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Wyoming Transfer on Death Deed

A Wyoming transfer on death deed is used to arrange a transfer of real property to a designated beneficiary effective upon the owner's death. It allows the owner and beneficiary to avoid the probate process, which can be complicated and costly. Once recorded,  it can be revoked anytime while the owner is still alive.
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Requirements

  • Notary: Required (§ 2-18-104)
  • Witnesses: Not required
  • Recording: Must be executed and recorded prior to the owner’s death in the office of the county clerk in the county where the property is located. (§ 2-18-103(e))

Legal Description

A legal description of real property provides a precise description of its location using the Public Land Survey System (PLSS), which divides land into townships, ranges, and sections. This information can be found on the property deed or requested at the office of the county clerk in the county where the deed was recorded.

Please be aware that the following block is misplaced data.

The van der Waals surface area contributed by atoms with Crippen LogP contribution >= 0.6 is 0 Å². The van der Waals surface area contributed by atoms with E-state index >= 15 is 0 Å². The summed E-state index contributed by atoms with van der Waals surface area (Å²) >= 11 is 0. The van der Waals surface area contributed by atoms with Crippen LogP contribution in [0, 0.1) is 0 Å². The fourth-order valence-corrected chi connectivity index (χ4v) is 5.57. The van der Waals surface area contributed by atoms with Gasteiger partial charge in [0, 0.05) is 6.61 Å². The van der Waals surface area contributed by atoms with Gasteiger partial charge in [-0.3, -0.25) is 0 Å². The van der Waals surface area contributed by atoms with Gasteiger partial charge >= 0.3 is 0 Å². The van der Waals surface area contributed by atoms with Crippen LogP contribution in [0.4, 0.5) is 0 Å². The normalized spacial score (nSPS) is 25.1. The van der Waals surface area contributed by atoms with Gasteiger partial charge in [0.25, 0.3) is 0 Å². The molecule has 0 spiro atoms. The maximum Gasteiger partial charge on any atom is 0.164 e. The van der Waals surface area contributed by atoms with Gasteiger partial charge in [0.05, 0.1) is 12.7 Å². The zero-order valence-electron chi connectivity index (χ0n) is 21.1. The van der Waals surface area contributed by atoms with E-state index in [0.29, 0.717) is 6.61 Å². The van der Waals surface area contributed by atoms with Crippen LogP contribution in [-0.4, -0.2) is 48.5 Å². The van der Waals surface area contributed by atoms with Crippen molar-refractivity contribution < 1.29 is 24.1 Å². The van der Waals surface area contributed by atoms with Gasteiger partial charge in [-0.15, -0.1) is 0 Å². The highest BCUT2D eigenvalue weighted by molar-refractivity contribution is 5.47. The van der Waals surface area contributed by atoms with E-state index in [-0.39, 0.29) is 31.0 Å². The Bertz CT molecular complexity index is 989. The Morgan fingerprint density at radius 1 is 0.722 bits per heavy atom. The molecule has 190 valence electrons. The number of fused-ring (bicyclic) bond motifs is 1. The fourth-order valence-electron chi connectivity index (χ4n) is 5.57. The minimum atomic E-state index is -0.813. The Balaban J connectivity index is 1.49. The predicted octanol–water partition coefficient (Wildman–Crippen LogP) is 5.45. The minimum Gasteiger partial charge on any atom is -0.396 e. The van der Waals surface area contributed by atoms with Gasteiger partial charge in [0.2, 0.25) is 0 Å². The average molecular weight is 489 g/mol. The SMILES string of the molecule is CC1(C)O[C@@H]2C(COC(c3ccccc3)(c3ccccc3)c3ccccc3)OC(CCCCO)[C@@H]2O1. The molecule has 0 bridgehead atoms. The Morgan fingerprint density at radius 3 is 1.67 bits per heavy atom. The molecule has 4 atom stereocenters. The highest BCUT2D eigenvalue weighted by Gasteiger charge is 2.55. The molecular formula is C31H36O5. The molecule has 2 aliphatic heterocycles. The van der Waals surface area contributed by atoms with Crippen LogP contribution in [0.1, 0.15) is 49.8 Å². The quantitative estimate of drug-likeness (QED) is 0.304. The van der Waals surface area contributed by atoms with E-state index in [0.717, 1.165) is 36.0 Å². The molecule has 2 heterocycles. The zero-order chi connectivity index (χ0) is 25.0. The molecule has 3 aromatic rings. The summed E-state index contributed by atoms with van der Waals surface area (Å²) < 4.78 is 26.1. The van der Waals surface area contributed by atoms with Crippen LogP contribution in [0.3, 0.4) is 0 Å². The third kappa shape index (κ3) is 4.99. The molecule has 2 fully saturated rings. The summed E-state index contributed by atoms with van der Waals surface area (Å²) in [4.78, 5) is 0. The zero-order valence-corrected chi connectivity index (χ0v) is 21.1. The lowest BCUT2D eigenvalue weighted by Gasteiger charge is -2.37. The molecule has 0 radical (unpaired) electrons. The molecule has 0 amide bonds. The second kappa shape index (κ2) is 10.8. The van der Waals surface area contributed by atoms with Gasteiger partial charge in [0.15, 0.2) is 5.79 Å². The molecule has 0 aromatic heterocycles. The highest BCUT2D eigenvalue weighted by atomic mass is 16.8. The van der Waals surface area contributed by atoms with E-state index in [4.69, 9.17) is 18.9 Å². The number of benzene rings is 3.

Example

“Lot 2, Block 4, Smith Addition, City of Laramie, Albany County, State of Wyoming, as recorded in Plat Book 4, Page 11, in the Office of the County Clerk.”

Revocation

A transfer on death deed may be revoked at any time by the owner before their death by using a revocation form. It must be executed and recorded at the office of the county clerk local to the property. (§ 2-18-103(f))

If the owner records more than one transfer on death deed for the same property, the most recent one is considered effective. (§ 2-18-103(h))

How to Record

After completing and acknowledging the transfer on death deed, the owner must take it to the office of the county clerk in the county where the property is located. The clerk will provide instructions on how to complete the process. Filing fees vary by county.